BBC News: "Gee, I just love your accent." The American nation may be more wary of crossing borders, but their love affair with the British accent continues unabated. Despite the fact that there are multiple variants therein, and what may be considered a "low-class" accent in the UK is still considered a "high-class" posh accent in the US. Naturally, the Brits will play this up to the hilt - and it may help in getting them jobs, credibility, Oscars and Emmys, by no less an authority than Stephen Fry.
Studies in Scarlet: Marriage & Sexuality in the US & UK, 1815-1914, courtesy of Harvard University, features digitized trial narratives for over 400 cases--some famous, most not. (Harvard also has a more general collection of trial narratives here.) There are earlier trial narratives at Rictor Norton's Homosexuality in Eighteenth Century England: A Sourcebook and Early Eighteenth-Century Newspaper Reports; see also CrimeCulture's Rogue's Gallery and a Victorian anthology, Curiosities of Street Literature (originally published in 1871). Albert Borowitz has a brief history of true crime narratives here. For more historical criminality from the investigator's point of view, check out the Forensic Medicine Archives Project at the University of Glasgow. (Main link via VICTORIA.)
Sorry lads - Wank Week is cancelled. Channel 4's planned series on masturbation, which would have come this month and which was to feature such illuminating documentaries as "I Can't Stop Wanking" and "Masturbation for Women" (firstname.lastname@example.org/tester), as well as a portrait of the UK's first masturbate-a-thon, has been pulled as a result of the recent Big Brother controversy. Would-be viewers feel stiffed and wonder why 4 is being so hard on its viewers, who are now left to entertain themselves.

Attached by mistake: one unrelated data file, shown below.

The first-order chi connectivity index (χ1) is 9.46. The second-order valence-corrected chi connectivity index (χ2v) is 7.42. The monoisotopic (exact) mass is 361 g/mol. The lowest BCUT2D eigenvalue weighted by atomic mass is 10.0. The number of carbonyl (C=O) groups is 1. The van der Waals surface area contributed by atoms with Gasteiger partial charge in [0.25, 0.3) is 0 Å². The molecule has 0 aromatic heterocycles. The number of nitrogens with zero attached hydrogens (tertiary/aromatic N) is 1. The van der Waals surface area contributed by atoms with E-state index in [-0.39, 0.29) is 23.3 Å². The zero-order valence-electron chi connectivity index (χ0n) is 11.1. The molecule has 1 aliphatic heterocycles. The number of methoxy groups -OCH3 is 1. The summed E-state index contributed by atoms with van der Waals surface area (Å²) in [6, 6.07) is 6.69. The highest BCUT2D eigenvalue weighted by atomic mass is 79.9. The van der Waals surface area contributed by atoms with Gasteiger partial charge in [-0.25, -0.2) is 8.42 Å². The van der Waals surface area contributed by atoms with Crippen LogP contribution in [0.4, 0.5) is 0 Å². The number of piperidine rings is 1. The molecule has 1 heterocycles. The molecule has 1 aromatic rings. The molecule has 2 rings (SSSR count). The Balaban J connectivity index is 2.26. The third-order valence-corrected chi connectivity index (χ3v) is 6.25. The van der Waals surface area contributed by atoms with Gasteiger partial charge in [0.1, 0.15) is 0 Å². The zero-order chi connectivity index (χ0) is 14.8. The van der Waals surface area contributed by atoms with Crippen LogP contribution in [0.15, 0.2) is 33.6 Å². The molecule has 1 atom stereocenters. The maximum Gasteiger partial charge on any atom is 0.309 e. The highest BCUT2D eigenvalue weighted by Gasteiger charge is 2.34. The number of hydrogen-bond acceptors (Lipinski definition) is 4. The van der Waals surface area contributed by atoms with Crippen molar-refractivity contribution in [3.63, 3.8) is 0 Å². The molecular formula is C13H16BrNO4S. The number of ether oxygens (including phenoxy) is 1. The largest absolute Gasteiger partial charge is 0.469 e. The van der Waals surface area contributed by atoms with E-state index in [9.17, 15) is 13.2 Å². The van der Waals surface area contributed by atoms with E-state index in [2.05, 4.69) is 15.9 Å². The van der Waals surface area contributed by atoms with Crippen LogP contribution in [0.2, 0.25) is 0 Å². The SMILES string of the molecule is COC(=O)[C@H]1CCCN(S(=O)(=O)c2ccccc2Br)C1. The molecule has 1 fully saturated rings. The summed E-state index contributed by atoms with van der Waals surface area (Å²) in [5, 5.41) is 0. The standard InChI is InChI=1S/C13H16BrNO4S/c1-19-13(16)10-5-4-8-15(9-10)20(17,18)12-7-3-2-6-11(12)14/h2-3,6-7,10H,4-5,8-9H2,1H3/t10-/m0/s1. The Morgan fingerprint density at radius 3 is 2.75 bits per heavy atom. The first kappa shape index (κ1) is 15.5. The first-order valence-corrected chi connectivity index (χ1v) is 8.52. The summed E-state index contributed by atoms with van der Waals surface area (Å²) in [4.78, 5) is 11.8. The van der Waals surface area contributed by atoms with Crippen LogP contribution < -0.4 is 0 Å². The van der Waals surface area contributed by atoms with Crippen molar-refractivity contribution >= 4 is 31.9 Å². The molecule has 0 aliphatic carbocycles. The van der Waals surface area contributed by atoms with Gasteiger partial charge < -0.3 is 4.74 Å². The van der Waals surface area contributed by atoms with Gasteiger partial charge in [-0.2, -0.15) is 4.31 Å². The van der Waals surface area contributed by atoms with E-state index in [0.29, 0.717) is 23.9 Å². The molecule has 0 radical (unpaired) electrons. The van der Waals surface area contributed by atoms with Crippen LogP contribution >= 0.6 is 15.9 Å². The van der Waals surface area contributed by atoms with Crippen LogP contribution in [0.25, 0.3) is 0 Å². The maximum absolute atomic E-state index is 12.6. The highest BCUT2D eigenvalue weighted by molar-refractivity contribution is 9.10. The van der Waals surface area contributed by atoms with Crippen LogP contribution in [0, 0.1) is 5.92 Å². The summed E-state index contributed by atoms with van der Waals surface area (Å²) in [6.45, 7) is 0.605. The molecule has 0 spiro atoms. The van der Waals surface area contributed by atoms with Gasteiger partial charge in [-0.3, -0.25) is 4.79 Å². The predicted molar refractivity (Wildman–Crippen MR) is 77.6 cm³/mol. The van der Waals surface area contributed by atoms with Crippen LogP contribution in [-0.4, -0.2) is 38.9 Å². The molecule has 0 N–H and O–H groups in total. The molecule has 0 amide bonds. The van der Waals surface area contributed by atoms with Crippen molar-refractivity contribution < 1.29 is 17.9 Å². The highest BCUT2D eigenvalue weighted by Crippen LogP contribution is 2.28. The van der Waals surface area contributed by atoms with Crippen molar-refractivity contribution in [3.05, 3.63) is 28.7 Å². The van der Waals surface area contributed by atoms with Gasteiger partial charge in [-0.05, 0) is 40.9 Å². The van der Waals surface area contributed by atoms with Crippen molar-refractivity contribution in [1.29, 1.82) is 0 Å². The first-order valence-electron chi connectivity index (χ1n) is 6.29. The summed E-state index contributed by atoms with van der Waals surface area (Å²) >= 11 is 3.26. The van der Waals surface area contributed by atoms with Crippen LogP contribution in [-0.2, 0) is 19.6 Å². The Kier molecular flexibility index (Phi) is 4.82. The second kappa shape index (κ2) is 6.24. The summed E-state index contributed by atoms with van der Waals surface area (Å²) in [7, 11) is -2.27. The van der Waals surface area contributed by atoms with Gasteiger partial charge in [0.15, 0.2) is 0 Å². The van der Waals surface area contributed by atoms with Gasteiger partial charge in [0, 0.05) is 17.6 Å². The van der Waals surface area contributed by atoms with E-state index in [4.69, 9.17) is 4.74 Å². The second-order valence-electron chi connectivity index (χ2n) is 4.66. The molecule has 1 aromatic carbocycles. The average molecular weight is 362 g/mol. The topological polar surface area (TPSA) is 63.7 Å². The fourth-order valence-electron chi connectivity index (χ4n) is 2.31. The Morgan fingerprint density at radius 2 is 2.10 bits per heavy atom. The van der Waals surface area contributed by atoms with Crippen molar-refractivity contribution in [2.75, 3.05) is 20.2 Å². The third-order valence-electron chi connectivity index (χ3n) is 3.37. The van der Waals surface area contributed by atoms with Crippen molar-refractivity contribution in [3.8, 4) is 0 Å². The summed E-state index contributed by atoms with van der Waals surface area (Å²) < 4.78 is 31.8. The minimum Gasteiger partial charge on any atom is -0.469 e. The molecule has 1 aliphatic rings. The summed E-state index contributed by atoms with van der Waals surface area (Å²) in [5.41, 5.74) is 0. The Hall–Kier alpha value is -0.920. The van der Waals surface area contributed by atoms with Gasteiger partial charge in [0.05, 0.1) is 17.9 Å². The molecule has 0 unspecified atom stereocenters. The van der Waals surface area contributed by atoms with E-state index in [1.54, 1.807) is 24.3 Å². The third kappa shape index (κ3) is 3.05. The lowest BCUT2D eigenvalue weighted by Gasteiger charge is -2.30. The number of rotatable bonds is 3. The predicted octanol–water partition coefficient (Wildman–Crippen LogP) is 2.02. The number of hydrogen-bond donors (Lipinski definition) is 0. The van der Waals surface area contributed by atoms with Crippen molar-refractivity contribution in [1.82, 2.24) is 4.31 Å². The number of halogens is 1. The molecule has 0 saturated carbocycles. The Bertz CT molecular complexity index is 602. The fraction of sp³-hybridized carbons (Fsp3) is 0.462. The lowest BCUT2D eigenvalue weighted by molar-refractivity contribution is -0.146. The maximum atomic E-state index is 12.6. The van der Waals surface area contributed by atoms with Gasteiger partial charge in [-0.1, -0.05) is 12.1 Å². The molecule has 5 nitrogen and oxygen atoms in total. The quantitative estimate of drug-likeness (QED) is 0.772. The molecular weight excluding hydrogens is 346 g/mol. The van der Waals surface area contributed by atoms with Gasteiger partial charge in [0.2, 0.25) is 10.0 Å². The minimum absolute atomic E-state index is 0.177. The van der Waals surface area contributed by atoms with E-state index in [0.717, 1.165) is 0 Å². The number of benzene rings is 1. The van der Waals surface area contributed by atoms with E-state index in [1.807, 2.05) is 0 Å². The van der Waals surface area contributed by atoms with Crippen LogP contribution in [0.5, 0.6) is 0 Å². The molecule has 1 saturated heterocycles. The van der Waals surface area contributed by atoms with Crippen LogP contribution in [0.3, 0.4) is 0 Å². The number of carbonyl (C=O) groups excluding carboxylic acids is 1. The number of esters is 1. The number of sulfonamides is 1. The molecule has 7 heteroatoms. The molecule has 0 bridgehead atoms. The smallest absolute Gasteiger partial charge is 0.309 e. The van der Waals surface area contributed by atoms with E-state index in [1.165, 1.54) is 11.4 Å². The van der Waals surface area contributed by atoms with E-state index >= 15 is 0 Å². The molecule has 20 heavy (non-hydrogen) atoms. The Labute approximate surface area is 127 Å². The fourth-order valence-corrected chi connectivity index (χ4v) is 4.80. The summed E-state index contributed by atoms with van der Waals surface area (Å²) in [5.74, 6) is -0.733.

30 years of thrillpower! British weekly comic 2000ad celebrates it's 30th aniversary. Previously discussed here, current Tharg Matt Smith interviewed, special birthday Prog. Splundig vur thrigg!
There's about to be an election (pdf) in the British Parliament's second chamber, the House of Lords. Not an election where the public can choose their lawmakers: that's still a matter of debate. No, one of the 92 hereditary Lords has died, and those of his party colleagues that remain get to choose another hereditary peer to take his place. So the election, in which only hereditary peers registered as Conservatives can stand, will be decided by the votes of the 47 Conservative hereditary peers still clinging to the twig. And just to make sure it's properly democratic - the vote is by proportional representation.